Lipatti’s career was interrupted by World War II. Although he continued to give concerts throughout Europe, including Nazi-occupied territories, he eventually fled his native Romania in 1943 and settled with his wife (Madeleine Cantacuzene, also a concert pianist) in GenevaSwitzerland, where he accepted the position as piano professor at the conservatory. It was at this time that the first signs of his illness emerged. At first, doctors were baffled, but in 1947 he was diagnosed with Hodgkin’s disease.[3] As a result, his public performances became considerably less frequent after the war.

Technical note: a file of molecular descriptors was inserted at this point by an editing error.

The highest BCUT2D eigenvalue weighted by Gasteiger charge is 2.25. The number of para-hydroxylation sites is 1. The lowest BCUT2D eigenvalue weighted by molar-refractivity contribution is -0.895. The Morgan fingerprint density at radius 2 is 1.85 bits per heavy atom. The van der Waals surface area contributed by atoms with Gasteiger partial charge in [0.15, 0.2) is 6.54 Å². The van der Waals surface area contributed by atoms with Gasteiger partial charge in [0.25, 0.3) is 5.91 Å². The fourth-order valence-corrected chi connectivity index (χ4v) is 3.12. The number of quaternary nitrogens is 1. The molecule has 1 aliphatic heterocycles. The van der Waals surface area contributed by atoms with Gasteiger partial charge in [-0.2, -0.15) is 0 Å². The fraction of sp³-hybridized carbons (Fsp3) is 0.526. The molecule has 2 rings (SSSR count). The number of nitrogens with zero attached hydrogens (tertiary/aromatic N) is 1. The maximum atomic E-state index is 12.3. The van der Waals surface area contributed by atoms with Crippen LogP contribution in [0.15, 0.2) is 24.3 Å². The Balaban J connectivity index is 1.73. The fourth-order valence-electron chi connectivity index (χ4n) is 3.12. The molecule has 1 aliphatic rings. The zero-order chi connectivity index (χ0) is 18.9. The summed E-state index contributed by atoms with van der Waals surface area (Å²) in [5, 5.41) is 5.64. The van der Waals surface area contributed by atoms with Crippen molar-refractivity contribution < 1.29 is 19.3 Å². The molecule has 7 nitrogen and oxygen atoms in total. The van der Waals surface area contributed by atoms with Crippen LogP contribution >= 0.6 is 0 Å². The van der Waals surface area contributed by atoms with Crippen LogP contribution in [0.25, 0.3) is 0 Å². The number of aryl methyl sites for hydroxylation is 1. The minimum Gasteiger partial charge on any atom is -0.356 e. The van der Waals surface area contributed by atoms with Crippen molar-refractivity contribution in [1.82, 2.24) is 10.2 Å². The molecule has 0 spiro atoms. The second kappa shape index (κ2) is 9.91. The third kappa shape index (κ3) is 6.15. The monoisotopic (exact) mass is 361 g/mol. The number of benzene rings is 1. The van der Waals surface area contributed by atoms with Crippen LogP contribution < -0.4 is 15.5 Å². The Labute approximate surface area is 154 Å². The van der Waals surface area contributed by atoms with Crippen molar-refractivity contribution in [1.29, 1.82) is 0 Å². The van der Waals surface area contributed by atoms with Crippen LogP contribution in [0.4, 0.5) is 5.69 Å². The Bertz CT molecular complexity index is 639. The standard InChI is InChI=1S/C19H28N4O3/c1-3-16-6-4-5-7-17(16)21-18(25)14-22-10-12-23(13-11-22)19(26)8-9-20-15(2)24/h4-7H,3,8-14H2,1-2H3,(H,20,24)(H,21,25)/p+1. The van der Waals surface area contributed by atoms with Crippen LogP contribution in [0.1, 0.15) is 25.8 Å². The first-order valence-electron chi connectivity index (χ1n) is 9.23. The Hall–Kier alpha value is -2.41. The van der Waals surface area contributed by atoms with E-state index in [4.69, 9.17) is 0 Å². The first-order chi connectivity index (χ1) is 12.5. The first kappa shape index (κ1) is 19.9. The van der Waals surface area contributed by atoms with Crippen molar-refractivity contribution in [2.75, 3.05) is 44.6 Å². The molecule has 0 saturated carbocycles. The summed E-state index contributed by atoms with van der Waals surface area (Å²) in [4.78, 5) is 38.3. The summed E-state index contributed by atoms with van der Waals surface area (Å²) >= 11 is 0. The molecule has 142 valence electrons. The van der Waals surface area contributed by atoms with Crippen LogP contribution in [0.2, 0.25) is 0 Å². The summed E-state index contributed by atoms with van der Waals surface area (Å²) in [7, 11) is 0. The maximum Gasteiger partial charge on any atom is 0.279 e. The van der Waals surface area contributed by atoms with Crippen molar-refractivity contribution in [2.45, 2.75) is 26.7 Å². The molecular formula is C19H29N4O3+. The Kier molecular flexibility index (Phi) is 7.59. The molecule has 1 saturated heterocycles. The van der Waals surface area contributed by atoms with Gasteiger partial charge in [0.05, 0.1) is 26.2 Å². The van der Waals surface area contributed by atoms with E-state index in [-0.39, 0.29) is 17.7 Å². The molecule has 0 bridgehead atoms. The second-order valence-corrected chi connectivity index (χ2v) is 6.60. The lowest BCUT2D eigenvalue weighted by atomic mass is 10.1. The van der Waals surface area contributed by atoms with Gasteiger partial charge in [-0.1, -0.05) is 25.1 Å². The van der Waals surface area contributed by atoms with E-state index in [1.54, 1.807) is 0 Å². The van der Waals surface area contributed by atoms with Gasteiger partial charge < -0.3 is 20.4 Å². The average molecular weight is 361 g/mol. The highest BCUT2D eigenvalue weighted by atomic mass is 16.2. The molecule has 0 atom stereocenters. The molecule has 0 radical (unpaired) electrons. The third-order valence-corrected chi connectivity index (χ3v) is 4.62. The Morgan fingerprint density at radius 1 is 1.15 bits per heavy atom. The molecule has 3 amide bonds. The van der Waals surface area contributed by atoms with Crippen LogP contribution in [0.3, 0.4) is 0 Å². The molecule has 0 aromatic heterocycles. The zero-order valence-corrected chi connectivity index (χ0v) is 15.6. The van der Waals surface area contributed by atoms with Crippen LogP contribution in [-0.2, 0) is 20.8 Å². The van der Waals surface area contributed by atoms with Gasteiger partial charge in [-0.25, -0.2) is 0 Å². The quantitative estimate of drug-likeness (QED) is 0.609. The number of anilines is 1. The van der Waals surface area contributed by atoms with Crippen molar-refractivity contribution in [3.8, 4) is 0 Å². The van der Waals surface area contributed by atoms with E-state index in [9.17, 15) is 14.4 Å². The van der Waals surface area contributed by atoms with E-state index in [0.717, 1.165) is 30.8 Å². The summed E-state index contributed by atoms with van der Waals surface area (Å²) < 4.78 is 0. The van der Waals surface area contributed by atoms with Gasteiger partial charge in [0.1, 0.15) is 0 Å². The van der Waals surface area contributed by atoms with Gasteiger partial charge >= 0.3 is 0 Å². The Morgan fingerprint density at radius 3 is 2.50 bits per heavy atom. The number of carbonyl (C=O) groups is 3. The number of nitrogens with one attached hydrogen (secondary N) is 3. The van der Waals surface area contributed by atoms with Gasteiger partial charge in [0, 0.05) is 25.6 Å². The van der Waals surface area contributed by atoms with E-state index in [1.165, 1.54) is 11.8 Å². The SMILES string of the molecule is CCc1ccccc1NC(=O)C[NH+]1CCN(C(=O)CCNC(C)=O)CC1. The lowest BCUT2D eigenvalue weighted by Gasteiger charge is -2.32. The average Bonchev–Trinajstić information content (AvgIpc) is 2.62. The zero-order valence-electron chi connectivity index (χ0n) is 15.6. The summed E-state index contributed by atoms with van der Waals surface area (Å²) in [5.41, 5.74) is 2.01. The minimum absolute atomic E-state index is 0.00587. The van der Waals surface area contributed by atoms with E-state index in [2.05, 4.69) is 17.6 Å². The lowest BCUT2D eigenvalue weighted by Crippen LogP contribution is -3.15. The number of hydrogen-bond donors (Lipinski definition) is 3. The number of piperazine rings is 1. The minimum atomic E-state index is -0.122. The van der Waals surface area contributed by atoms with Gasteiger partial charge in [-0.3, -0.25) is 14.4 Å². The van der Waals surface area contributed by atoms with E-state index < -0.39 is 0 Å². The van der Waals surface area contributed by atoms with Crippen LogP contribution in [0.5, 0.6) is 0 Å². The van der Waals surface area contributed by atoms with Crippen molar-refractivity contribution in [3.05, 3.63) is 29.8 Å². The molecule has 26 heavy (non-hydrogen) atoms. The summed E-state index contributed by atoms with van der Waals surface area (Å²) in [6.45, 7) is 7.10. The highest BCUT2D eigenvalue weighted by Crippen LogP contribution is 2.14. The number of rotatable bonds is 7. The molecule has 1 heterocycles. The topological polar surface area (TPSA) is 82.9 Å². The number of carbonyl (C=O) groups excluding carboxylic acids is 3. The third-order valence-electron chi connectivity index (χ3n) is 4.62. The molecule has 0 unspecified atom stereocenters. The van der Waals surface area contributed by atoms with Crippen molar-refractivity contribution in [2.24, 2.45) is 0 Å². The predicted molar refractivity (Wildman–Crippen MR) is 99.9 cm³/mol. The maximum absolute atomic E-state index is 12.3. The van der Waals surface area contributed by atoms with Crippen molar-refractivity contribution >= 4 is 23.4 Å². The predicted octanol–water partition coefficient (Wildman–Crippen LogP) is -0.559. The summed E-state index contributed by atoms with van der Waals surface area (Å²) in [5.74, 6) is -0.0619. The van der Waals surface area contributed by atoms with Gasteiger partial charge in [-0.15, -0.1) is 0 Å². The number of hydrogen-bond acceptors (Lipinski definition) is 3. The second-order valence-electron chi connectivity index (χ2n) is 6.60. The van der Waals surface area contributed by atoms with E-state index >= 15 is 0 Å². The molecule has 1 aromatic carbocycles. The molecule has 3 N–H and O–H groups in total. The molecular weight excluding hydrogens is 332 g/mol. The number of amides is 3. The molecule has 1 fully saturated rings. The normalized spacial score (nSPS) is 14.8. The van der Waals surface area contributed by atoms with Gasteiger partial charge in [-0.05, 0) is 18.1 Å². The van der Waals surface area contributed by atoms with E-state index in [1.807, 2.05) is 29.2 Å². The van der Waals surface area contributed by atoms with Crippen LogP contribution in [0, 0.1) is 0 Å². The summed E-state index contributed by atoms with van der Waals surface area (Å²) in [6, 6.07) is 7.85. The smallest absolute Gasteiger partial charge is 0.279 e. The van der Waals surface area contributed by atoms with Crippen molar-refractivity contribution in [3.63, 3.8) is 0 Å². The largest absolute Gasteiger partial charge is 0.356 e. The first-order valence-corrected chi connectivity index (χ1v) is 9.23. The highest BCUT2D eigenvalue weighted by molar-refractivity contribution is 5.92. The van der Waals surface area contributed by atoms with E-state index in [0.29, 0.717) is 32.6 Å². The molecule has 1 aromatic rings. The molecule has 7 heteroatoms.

Lipatti gave his final recital, which was recorded, on 16 September 1950 in BesançonFrance. Despite severe illness, he gave unmatched performances of Bach‘s Partita in B flat major, Mozart‘s A minor Sonata, Schubert‘s G flat major and E flat major Impromptus, and thirteen ofChopin‘s Waltzes. He excluded No. 2, which he was too exhausted to play; he offered instead Myra Hess‘s transcription of Bach’s Jesu, Joy of Man’s Desiring, the piece with which he had started his professional career as a pianist in 1935. He died less than 3 months later, in Geneva. Lipatti is buried at the cemetery of Chêne-Bourg next to his wife Madeleine, a noted piano teacher. (from: http://en.wikipedia.org/wiki/Dinu_Lipatti)